annalist


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an·nal·ist

 (ăn′ə-lĭst)
n.
One who writes annals; a chronicler.

an•nal•ist

(ˈæn l ɪst)

n.
a writer of annals; historian.
[1605–15; annal (s) + -ist]
an`nal•is′tic, adj.
an`nal•is′ti•cal•ly, adv.

annalist

one who chronicles yearly events; a writer of annals.
See also: History
ThesaurusAntonymsRelated WordsSynonymsLegend:
Noun1.annalist - a historian who writes annals
historian, historiographer - a person who is an authority on history and who studies it and writes about it
Translations

annalist

[ˈænəlɪst] Nanalista mf, cronista mf

annalist

nChronist(in) m(f), → Geschichtsschreiber(in) m(f)
References in classic literature ?
In the slight sketch here attempted, the facts, recorded on the grave pages of our New England annalists, have wrought themselves, almost spontaneously, into a sort of allegory.
and had cut no figure in that revolt of 1463, which the annalists register gravely, under the title of "The sixth trouble of the University.
The medieval chroniclers were mostly mere annalists, brief mechanical recorders of external events, and the few more philosophic historians of the sixteenth and seventeenth centuries do not attain the first rank.
Thus, when "later writers construct a woman whose generous giving to churches and monasteries emerges out of remorse for the sin of eloping with Diarmuid and facilitating the invasion of Ireland," they seem to adhere to that "received causal narrative of Irish history" from Cambrensis rather than engage with the Irish annalist narratives printed and disseminated in the late nineteenth century (29, 13).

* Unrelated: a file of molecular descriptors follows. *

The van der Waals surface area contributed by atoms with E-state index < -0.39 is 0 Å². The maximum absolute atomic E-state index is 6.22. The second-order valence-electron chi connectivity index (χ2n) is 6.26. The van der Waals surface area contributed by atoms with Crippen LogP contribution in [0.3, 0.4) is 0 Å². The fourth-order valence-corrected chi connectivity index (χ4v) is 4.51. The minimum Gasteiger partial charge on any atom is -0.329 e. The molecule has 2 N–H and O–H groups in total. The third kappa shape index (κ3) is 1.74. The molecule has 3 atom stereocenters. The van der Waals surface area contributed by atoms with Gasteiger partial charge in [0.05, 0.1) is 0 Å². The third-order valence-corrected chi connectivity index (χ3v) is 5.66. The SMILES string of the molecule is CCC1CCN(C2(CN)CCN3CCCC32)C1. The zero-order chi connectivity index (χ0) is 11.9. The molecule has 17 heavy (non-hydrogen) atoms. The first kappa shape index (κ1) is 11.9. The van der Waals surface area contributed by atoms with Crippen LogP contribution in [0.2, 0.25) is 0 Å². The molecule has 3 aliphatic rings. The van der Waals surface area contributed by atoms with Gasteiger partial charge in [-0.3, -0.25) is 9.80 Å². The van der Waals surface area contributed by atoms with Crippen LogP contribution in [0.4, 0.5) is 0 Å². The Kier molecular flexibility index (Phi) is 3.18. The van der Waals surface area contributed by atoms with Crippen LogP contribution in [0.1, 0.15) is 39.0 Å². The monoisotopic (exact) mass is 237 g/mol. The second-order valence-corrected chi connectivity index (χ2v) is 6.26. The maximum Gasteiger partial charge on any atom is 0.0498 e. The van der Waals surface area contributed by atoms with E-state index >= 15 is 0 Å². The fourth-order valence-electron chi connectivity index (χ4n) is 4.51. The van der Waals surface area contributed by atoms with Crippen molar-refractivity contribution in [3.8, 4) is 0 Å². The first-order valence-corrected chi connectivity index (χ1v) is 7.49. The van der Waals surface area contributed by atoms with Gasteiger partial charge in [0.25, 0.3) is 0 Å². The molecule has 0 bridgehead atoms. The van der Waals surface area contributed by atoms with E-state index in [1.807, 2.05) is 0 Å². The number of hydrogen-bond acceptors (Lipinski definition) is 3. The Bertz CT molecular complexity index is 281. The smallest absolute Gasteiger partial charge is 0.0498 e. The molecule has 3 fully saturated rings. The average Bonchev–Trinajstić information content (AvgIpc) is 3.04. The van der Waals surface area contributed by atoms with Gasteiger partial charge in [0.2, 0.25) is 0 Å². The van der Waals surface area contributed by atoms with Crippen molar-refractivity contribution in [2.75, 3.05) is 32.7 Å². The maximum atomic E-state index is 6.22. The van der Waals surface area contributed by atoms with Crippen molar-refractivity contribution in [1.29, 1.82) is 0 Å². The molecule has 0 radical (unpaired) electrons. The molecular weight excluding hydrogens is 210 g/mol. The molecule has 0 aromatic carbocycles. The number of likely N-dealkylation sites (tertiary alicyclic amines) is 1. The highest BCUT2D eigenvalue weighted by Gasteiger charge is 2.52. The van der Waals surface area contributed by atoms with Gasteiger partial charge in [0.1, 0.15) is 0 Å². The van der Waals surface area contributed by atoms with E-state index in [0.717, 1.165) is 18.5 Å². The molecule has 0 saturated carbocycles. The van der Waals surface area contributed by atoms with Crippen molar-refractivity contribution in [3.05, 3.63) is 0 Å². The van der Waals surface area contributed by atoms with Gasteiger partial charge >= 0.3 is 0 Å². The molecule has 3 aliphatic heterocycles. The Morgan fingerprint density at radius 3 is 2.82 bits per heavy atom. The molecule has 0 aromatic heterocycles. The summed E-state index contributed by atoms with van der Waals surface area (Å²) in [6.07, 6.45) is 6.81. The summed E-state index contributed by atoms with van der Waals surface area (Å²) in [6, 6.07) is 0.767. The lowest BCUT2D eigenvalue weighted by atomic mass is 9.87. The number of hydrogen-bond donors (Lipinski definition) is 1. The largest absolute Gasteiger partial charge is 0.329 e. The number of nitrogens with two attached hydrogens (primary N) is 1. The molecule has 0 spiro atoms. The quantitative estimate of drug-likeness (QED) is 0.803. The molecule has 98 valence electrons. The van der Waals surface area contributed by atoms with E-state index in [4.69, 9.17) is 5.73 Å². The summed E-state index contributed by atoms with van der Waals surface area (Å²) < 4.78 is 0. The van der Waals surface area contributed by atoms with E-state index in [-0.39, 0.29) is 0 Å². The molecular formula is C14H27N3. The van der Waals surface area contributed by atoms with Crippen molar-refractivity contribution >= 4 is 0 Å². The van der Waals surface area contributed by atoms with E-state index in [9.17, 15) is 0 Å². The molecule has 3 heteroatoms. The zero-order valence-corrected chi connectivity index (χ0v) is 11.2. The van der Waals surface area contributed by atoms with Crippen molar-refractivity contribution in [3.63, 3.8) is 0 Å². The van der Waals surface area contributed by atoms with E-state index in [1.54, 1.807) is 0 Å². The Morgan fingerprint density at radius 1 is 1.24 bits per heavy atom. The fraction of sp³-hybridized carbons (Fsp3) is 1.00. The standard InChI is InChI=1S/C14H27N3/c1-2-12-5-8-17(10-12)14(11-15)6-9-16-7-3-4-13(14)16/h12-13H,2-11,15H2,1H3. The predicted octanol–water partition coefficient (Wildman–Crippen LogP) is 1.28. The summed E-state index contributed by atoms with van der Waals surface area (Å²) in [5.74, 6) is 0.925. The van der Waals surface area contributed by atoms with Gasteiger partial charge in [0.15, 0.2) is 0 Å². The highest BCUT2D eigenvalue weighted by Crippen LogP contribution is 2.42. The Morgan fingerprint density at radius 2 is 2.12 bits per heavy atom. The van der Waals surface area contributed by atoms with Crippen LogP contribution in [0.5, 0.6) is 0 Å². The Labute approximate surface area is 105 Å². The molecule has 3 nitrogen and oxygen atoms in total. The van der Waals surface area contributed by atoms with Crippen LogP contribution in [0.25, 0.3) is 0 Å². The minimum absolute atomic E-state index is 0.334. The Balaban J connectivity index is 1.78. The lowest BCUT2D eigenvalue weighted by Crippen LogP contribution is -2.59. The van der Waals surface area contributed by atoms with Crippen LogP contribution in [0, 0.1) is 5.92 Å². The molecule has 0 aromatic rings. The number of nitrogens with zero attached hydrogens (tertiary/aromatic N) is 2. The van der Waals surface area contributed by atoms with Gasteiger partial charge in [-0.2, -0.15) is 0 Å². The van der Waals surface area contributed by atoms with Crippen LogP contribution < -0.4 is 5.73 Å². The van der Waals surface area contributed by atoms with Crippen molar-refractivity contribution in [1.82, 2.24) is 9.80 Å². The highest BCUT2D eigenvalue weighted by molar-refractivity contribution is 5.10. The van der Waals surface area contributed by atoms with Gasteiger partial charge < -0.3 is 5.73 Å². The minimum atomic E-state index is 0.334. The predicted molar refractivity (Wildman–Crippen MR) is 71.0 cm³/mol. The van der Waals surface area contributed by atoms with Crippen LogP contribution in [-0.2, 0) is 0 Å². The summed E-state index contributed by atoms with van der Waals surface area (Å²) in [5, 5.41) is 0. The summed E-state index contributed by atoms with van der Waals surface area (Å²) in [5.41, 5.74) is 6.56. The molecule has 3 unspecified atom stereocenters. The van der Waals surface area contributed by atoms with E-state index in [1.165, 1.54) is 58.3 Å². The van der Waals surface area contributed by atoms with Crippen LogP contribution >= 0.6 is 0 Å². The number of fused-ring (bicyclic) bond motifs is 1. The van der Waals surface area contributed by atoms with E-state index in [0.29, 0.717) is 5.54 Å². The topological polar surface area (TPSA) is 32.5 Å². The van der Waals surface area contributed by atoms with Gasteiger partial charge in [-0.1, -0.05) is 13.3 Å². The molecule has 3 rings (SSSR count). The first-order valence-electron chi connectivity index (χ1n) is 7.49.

During the last ten years, the T&D cables segments in the region have made huge strides, responding to the high economic growth rate in the region," says Frost & Sullivan Research Annalist Do Thai Son.
Brandeis, interview in the New York Times Annalist (1913), reprinted in Strum, Brandeis on Democracy, 36.
s The Annalist, Dana & Company's Commercial and Financi al Chronicle, the New York Times, and Bradstreet's) to our result for 1920-99.
9] Though a late nineteenth-century convent annalist averred "we do not know why a child so young would have been entrusted to the nuns," it seems probable that cooperative hands at the convent (where several relatives were nuns) agreed to care for an infant whose presence was embarrassing and inconvenient.
They also breathed life into the notion that capitalism was a world system controlled by the dominant ruling class, a view that became popular in Western intellectual circles following its endorsement by the French Annalist historian Fernand Braudel in Civilization and Capitalism, 15th-18th Century (1979) and by the Marxist sociologist Immanuel Wallerstein in The Modern World-System (three volumes, 1974-89).
Here the reader can see Chimalpahin as an annalist and historian: recording statements by elders, interpreting traditional pictorial codices, providing year-by-year written versions of what had been Nahua oral history, even occasionally pointing out incongruities between his sources.
Committee compared him to Joseph Conrad as "the annalist of the
Roger of Howden, an important source for the MacWilliam uprisings, who possessed first-hand knowledge, gave his descent as Duvenaldus filius Willelmi filii Dunecan,(69) and an annalist at St.